Finding the Proper Perspective for the Journey

Blessed is the man who remains steadfast under trial,
for when he has stood the test, he will receive the crown of life.

James 1:12 (ESV)

The journey of the Christian life is oft tumultuous. The journey from salvation to glorification (heaven) is often called the process of sanctification. On this journey, we often find ourselves in situations we may have never dreamed we would have to face as Christians. I am sure that many of us thought the Christian
life would be easy and carefree when we were in our spiritual infancy. There are many reasons for this, but I want to focus solely on one: perspective. Having the proper perspective of the Christian journey helps to make the journey more enjoyable, or even, at the very least, more understandable. Scripture provides plenty of examples of those who had what could be best called, “Kingdom Perspective.”

In reflecting on the lessons of recent Sunday School classes on Paul’s letter to the Philippians, it has become increasingly evident that there is an importance to having a “Kingdom Perspective.” Consider the context from which Paul is writing: in prison, afflicted by his captors, and by those who sought to afflict him with their own preaching ministries (Phil. 1:7-17). None of these would have been pleasant for Paul. Paul, however, was not phased. His focus was not on his current trials or context. Rather, Paul placed his focus on someone who is unshakeable. Philippians 4:18 states, “What then? Only that in every way, whether in pretense or in truth, Christ is being proclaimed, and in that, I REJOICE.” Paul chose to rejoice in his sufferings because he recognized that his sufferings are minute in comparison to the grand plan of God, the spread of the Gospel, and Paul’s own eventual glorification that will place him in the presence of God Almighty forever. Our own situations may not look like Paul’s imprisonment, but they are still an opportunity to focus our perspective on the Kingdom and the King. Perhaps you find yourself in some sort of emotional struggle at work; you don’t want to be there, and every day is painstaking to get through. Perhaps, God has you there for a reason, and there is someone He wants you to reach. Or perhaps he simply wants to make you more like Christ, and this trial is better for you, for the kingdom, than anything you could have imagined for yourself. Rejoice brothers and sisters that we are counted as ones whom God has entrusted to help spread His Kingdom.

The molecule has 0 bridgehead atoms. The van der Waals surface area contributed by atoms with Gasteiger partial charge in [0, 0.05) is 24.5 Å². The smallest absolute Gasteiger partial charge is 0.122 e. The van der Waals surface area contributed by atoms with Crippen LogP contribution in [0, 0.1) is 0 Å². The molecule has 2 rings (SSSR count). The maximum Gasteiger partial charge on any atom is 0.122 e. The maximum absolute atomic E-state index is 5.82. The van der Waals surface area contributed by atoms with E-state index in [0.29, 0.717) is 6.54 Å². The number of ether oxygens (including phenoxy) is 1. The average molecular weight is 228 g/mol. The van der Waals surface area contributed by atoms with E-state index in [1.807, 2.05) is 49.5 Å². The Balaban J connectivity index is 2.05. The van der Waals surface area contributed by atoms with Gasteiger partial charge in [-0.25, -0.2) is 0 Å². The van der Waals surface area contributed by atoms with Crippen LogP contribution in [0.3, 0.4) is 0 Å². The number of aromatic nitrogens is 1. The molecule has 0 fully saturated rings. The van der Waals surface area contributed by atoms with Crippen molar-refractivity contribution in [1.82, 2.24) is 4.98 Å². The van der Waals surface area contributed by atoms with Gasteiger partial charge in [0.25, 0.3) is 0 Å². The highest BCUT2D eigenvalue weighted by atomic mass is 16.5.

I am also reminded of a recent sermon, “Trusting the Mystery of His Growth Plan.” In difficult times and trials, often we ask ourselves, “Why me?” I cannot speak for all of you, but the answer I seem to get is often no answer at all, at least not immediately. Rather, I am stuck continuing along in whatever trial has come my way. It is only after the trial has gone that I begin to see the growth that has been made because of the trial. The growth of being made into the likeness of Christ. Puritan John Flavel puts it best, “We discern growth of grace as the growth of plants, which we perceive to have grown, rather than to grow.” We may not see the growth at the moment, but we can trust that God is good, and He is sovereign, and He is working in you and through you, both to make you more like Christ and to continue to build and strengthen His Kingdom and His Glory.

Another facet of this “Kingdom Perspective” is that what we might call “righteous suffering” is actually seen as worship to the Lord. Consider the words of Peter: “For this finds favor, if for the sake of conscience toward God a person bears up under sorrows when suffering unjustly. For what credit is there if, when you sin and are harshly treated, you endure it with patience? But if when you do what is right and suffer for it you patiently endure it, this finds favor with God. For you have been called for this purpose since Christ also suffered for you an example for you to follow in His steps” (1 Peter 2:19-21 NASB). Indeed, Christ is our great example, for He was perfect in every way, yet, as the author of Hebrews states, “Since then we have a great high priest who has passed through the heavens, Jesus, the Son of God, let us hold fast our confession. For we do not have a high priest who is unable to sympathize with our weaknesses, but one who in every respect has been tempted as we are, yet without sin. Let us then with confidence draw near to the throne of grace, that we may receive mercy and find grace to help in time of need” (Hebrews 4:14-16 ESV). Seeking to be imitators of Christ, let us each run our race worshipping God in everything that we do.

Finally, let us remember that no matter what circumstances come our way, we are never alone. God has given us His indwelling Spirit to strengthen us, comfort us, and transform us. It is only by this Spirit that we can have hope to overcome and persevere through the trials that we face. It is only through Him who transforms us to come out of the other end of the trials more like Christ than before. It is this Spirit who can keep our eyes fixed on what truly matters, giving us a “Kingdom Perspective,” that we may seek to discern and act out the will of God in every area of our lives. Let us all seek to continue to elevate our perspective to align with the King of Kings and the building of His Kingdom, that in all things Christ will be glorified, forever and ever.

Let the words of my mouth and the meditation of my heart be acceptable in your sight, O LORD, my rock and my redeemer.

Psalm 19:14

Nate Myers

August 1, 2023

Troy Christian Chapel
400 E. Long Lake Road
Troy, MI 48085

Phone: (248) 689-2046

Sunday School - 9:00 a.m.
Worship Service - 10:30 a.m.

Worship & Bible Study - 7:00 p.m.
Children - 7:00 p,m,